Strengthening Families Affected by Conflict in Ukraine

Family in Ukraine

"I am confident we can improve our lives even further," says 31-year-old Oksana Skotarenko a mother of four children whose family is supported by SOS Children's Villages in the eastern Ukrainian town of Sievierodonetsk.

Impact of the Conflict in Ukraine

The life of the six-member Skotarenko family was seriously affected by the conflict in eastern Ukraine’s Donbass region.

In 2014, at the start of the conflict, Oksana and her husband Andrey sold their home in Sievierodonetsk and relocated to a rural area in central Ukraine where they hoped to find safety and a better life for their children.

Chid's hand holding bullets in Stanytsia Luhanska, Eastern Ukraine
Child's hand holding bullets in Stanytsia Luhanska, Eastern Ukraine

A few months later, they decided to come back to Sievierodonetsk when the conflict had stabilized. But, even though their hometown was safe, the effects of the war brought new challenges.

Their family income improved with Andrey bringing home all his wages, but they were still struggling to make ends meet. Because of this, SOS Children's Villages provided in-kind help such as food or hygienic packages which was a huge relief on the family budget.

Oksana hopes to soon contribute to the family’s income. She participated in SOS Children's Villages’ free computer literacy training at the SOS social centre to build her skillset and to improve her chances of securing a job.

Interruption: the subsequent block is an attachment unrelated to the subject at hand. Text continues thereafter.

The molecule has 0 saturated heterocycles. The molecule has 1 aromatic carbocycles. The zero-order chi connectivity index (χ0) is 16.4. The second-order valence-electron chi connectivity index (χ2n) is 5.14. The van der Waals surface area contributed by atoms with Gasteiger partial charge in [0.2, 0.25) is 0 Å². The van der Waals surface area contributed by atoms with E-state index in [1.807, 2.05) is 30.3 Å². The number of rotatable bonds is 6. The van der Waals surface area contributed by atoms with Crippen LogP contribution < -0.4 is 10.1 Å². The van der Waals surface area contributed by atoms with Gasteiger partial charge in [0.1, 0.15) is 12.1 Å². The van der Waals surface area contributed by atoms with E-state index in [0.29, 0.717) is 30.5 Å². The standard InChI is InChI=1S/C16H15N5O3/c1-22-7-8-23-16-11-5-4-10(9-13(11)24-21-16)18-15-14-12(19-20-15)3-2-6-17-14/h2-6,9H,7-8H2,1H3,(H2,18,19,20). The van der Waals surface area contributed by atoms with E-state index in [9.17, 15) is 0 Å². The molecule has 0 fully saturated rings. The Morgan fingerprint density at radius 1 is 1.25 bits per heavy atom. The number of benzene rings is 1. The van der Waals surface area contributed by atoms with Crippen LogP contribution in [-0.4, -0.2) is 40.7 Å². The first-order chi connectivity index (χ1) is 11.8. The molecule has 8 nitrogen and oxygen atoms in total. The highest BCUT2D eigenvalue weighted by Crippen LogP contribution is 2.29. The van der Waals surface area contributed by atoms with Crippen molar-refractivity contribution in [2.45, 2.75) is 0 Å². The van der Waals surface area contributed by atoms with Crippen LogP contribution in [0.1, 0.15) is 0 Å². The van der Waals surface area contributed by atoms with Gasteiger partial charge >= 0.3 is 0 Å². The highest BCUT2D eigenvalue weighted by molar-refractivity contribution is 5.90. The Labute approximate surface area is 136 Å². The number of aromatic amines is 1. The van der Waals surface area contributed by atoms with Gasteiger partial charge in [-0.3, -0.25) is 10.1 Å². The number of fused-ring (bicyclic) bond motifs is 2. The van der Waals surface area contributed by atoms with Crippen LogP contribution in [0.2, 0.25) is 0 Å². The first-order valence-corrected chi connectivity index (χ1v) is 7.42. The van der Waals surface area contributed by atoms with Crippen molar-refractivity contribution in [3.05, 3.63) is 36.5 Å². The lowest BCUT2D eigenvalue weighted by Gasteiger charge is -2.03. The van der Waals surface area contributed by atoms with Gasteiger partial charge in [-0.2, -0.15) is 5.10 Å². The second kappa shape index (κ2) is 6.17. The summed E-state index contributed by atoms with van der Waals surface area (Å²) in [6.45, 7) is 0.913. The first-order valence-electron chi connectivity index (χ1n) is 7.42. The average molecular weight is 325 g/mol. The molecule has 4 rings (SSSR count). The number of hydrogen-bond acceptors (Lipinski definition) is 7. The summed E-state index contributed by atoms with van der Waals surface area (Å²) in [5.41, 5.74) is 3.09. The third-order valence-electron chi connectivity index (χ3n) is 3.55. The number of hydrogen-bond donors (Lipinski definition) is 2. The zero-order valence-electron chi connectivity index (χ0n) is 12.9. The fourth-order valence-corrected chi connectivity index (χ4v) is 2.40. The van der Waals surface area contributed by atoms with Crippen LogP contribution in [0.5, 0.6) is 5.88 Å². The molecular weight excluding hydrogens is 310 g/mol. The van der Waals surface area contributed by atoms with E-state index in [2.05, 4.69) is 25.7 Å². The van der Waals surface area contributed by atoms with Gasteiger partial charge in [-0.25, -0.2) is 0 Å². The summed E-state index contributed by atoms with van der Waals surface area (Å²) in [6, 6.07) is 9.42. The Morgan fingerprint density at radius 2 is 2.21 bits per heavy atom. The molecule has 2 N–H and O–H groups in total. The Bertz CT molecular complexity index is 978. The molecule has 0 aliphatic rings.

Father hugging young daughter in Eastern Ukraine

A Brighter Future for their Children

Both parents have high hopes for their children's education. They motivate their children to learn languages and attend as many extracurricular activities as possible.

Twelve-year-old Anna* and eleven-year-old Alex* attended computer classes and received tutoring in English at the SOS Children's Villages social centre. Next school year, together with eight-year-old Nastasiya*, they plan to enrol in additional workshops and take more tutoring.

"We don't have a computer at home," says Oksana. "That is why these classes at SOS Children's Villages are so important for our children."

Oksana and Andrey also motivate and support their children to play sports. Anna is a good volleyball player, while Alex and Nastasiya excel in soccer. Little Inna hasn't found her sport yet, but shares the energetic spirit of her older siblings.

Family in Ukraine

A Strong and Supportive Family

Thanks to SOS Children’s Villages’ counselling sessions, the Skotarenko’s were encouraged to do more things together as a family. They took this advice and have set regular family game nights playing Uno or Monopoly. Also, Sunday lunch became a much enjoyed family gathering.

Also, at the recommendation of the psychologist from SOS Children's Villages, the children participated in a creative poster project which helped to bring them closer together, learn patience and mutual respect.

When SOS Children's Villages entered the lives of the Skotarenko family, it raised their ambitions and hopes for a better future.

Oksana is certain they'll be able to afford a new apartment once she finds a job. Her positivity, determination and optimism cheers up Andrey. They both say their family needs SOS Children's Villages. "We've been in the [SOS Children's Villages] program for just four months and already we have such improvements," says Oksana. "With your support I am confident we can improve our lives even further, and be able to pursue a better future on our own."

Girl standing in puddle in Ukraine

Inna the Jumper

The youngest Skotarenko sibling, Inna, is a lovable and strong-willed child.

After waking up, she needs to have her cuddling time with papa Andrey. His cuddles quickly turn to tickles which Inna loves.